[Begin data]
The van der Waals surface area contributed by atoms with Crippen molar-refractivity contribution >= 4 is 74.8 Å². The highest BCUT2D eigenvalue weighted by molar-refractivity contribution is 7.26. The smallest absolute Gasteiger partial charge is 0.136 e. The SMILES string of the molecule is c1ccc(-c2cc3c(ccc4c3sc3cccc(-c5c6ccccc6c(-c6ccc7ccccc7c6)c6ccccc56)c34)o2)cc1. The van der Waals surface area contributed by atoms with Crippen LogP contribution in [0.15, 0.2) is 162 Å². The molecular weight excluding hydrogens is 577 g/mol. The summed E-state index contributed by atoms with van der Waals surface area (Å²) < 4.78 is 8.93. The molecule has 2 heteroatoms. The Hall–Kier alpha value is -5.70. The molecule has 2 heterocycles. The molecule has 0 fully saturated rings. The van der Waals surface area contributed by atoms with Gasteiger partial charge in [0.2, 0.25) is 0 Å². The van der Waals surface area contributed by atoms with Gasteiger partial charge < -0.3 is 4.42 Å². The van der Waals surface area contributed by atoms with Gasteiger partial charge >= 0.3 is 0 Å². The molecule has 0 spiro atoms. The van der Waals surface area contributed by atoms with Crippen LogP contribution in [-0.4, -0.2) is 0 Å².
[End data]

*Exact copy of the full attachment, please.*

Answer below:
The van der Waals surface area contributed by atoms with Crippen molar-refractivity contribution >= 4 is 74.8 Å². The highest BCUT2D eigenvalue weighted by molar-refractivity contribution is 7.26. The smallest absolute Gasteiger partial charge is 0.136 e. The SMILES string of the molecule is c1ccc(-c2cc3c(ccc4c3sc3cccc(-c5c6ccccc6c(-c6ccc7ccccc7c6)c6ccccc56)c34)o2)cc1. The van der Waals surface area contributed by atoms with Crippen LogP contribution in [0.15, 0.2) is 162 Å². The molecular weight excluding hydrogens is 577 g/mol. The summed E-state index contributed by atoms with van der Waals surface area (Å²) < 4.78 is 8.93. The molecule has 2 heteroatoms. The Hall–Kier alpha value is -5.70. The molecule has 2 heterocycles. The molecule has 0 fully saturated rings. The van der Waals surface area contributed by atoms with Gasteiger partial charge in [0.2, 0.25) is 0 Å². The van der Waals surface area contributed by atoms with Gasteiger partial charge < -0.3 is 4.42 Å². The van der Waals surface area contributed by atoms with Gasteiger partial charge >= 0.3 is 0 Å². The molecule has 0 spiro atoms. The van der Waals surface area contributed by atoms with Crippen LogP contribution in [-0.4, -0.2) is 0 Å².